Am I a normal person? I don’t remember to have ever asked myself this question before. This surely is a sign of normality, I gather. Yet, something must be wrong.
On an hourly basis I hear of people who admittedly have a problem, no matter how tiny or big and no matter its nature. They seem to be the center of both local and global attention, which is after all normal, since this is what evolved societies should do. They spot the weak, the different and the endangered and then support them with a view to social integration. I find nothing wrong with that, truly. On the contrary, I have always taken side with the excluded. What sets me thinking though is the increasingly bulky evidence which points to a historic reversal. The ex-excluded have come to outnumber the ex-majority. Or so it seems if you listen to the voice of the mass media. Therefore I wonder whether this reversal is real or simply being falsely induced by the media. One thing is certain: exclusion sells.
No matter if it is past or present, exclusion appeals to man’s inquisitive nature. It has always been like that, no doubt. And throughout history it has been used by the powerful of the day as an important manipulation tool. Depending on what they wanted with the contemporary masses or the posterity, they employed exclusion to give dramatic lessons in obedience and faith or to write a history much called into question by today’s avant-garde historians.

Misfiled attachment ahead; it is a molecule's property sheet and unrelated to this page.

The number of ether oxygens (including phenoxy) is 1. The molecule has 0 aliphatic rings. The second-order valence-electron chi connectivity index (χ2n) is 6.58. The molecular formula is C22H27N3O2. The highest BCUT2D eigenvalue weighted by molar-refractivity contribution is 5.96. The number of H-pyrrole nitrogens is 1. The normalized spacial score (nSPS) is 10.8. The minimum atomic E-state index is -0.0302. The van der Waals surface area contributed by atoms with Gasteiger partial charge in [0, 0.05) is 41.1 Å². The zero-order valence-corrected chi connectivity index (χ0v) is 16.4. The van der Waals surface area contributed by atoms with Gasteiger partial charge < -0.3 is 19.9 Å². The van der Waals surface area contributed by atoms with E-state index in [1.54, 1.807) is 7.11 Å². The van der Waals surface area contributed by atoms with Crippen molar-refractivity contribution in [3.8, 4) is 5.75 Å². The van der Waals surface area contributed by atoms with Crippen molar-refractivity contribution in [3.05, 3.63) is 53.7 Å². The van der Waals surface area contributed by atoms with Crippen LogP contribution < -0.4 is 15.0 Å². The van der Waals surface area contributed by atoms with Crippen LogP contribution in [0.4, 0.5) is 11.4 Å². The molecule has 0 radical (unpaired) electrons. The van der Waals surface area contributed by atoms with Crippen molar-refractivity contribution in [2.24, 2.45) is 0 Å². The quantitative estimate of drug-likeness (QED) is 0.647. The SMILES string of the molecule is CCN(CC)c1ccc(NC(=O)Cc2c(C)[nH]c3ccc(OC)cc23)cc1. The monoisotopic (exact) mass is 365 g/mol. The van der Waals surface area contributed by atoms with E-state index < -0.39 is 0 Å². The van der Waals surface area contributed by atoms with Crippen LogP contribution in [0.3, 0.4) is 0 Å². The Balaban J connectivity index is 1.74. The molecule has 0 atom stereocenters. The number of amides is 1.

That is why I presume that stories of the excluded, when applied to history, are reparatory and enlightening. There still might be some manipulation involved, of course, either voluntary or involuntary. But more points of view are better likely to complete a puzzle than scarcity of pieces. If history remains a puzzle with no definite solution, I think a little confusion is always preferable to delusion.
Exclusion has become today’s norm
Contemporary stories of exclusion have started as reparatory and turned mandatory. If you don’t have any experience with exclusion you’re not worth exposure. Whether author or protagonist, your story will be ruled out as uninteresting. Unless, of course, you are astute enough to reinvent yourself or rewrite your story along the lines of this new trend. Being or pretending to be anything but normal and accepted will turn the odds in your favor. Quite sadly, it is normal people that seem to be the excluded of today. Exclusion has become the norm.
No country for normal men and women
I have always seen everything in my life as beautiful. I interpret even the bad things as enlightening and I hate complaining. Why should I have to extract and foreground negativity and sorrow in order to attract attention? Shall I scour my ascendance for any episode of exclusion and beat the drums in public squares about it? And that in order to produce a salable label. Shall I sell a kidney or my soul on the Internet? Or shall I at least break a leg and crutch my way to a speaking stand?
Why are people so sure I have nothing interesting to say if I’m not terminally ill? Or if I don’t live in a poor village in Africa? Or if I don’t exhibit a bizarre persona? What if any simple thing is miracle to me? What if I have the power to turn normal into miraculous? What if beauty and light can teach life lessons as powerful as those taught by darkness, illness and hunger? What’s wrong about being normal, after all?
Unfortunately, it seems to me there is no country left in this world for normal men and women to have a voice. They are the excluded of today.